When I made my Visit to his Excy. General Junot, he spoke about provisions to me, particulary Bread Stuffs. I mentioned to him the article of Rice and he said that he would admit of its entry, but desired me to address him in writing on the subject, as well as about our vessels, which had been detained in common with all others. Inclosed will go a copy of my letter. I was yesterday told by a Gentleman high in Office, that not only orders would be given to day or to morrow for their departure, but also for the introduction of Rice. Tobacco must unquestionably ere long follow. Vessels with the products of ⟨our⟩ Country will be admitted here without any certificate of Origin. I have the most positive verbal assurance of this, but no public declaration to this effect, it was thought, could consistently be given.
I received two days since, the Presidents Message from Mr Erving, & about two hours after, the British orders inclosed a Letter several days since received, enclosed in one to me, from Mr Erving A later from Mr Montgomery; a copy of my letter to General Jun⟨ot⟩ & a copy of my letter to Mr Herm⟨an⟩ relative to passports; & copies of the notice of the Blockade of Lisbon of 22nd., my letter of the 24⟨th⟩ notice of the Blockade of St. U⟨ber⟩ of 25th. & Sir Sidney Smith’s answ⟨er⟩ of 27 to my letter of the 24th:, a cop⟨y⟩ of Mr Gambier’s certificate to all the american vessels which ha⟨d⟩ gone to England; and the se⟨ve⟩ral orders which have been published by General Junot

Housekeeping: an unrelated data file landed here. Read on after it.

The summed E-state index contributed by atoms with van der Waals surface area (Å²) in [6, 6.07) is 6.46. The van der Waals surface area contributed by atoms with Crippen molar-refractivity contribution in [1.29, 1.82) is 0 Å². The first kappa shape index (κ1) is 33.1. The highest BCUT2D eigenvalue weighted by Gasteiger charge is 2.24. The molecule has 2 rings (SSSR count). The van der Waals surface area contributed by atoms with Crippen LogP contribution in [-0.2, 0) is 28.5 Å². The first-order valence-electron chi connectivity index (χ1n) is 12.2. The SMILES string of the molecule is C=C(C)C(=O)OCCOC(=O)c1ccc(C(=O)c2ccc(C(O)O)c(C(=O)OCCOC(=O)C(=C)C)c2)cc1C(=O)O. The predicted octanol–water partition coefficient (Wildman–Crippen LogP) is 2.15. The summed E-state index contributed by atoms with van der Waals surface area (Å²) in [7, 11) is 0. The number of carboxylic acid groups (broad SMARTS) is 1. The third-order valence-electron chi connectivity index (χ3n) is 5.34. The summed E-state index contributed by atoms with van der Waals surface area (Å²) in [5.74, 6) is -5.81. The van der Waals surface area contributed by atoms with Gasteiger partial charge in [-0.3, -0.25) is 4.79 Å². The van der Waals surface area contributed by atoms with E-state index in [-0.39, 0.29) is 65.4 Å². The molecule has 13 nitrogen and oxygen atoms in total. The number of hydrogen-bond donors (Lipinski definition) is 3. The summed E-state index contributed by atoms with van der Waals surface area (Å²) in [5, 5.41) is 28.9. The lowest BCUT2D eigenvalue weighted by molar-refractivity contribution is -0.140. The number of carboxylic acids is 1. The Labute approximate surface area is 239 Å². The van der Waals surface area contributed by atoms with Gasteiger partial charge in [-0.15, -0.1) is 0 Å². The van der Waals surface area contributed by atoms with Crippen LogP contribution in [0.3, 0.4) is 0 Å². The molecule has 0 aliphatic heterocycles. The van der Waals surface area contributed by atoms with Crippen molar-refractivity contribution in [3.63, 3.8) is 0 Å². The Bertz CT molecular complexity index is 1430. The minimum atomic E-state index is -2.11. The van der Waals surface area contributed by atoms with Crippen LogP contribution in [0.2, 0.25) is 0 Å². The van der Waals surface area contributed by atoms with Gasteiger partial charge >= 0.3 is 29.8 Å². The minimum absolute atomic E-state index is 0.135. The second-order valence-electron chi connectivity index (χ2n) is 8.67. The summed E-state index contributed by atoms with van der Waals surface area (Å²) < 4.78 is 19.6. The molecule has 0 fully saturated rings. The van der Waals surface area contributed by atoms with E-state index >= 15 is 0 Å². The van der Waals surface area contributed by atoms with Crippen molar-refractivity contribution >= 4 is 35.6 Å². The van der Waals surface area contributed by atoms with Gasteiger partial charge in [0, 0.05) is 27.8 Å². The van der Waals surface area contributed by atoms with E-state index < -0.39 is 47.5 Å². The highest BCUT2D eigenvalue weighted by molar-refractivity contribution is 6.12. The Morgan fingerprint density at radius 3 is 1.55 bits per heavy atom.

Had there been any prospect of our ⟨Flag⟩ remai⟨n⟩ing neuter; or at least of our being able to carry on trad⟨e⟩ with some degree of safety, ⟨I⟩ intended to remove my Office to Figueira, which not being actually blockaded, & which being the most central, & presenting g⟨reater⟩ advantages to our Commerce than any other port in Portuga⟨l⟩ after Lisbon & St Uber, must ha⟨ve⟩ commanded the principal pa⟨rt⟩ of our Commerce With entire Respect I have the honor ⟨to be⟩ Sir Yr Mo. Obt. Serv⟨ant⟩
DNA: RG 59--CD--Consular Despatches, Lisbon.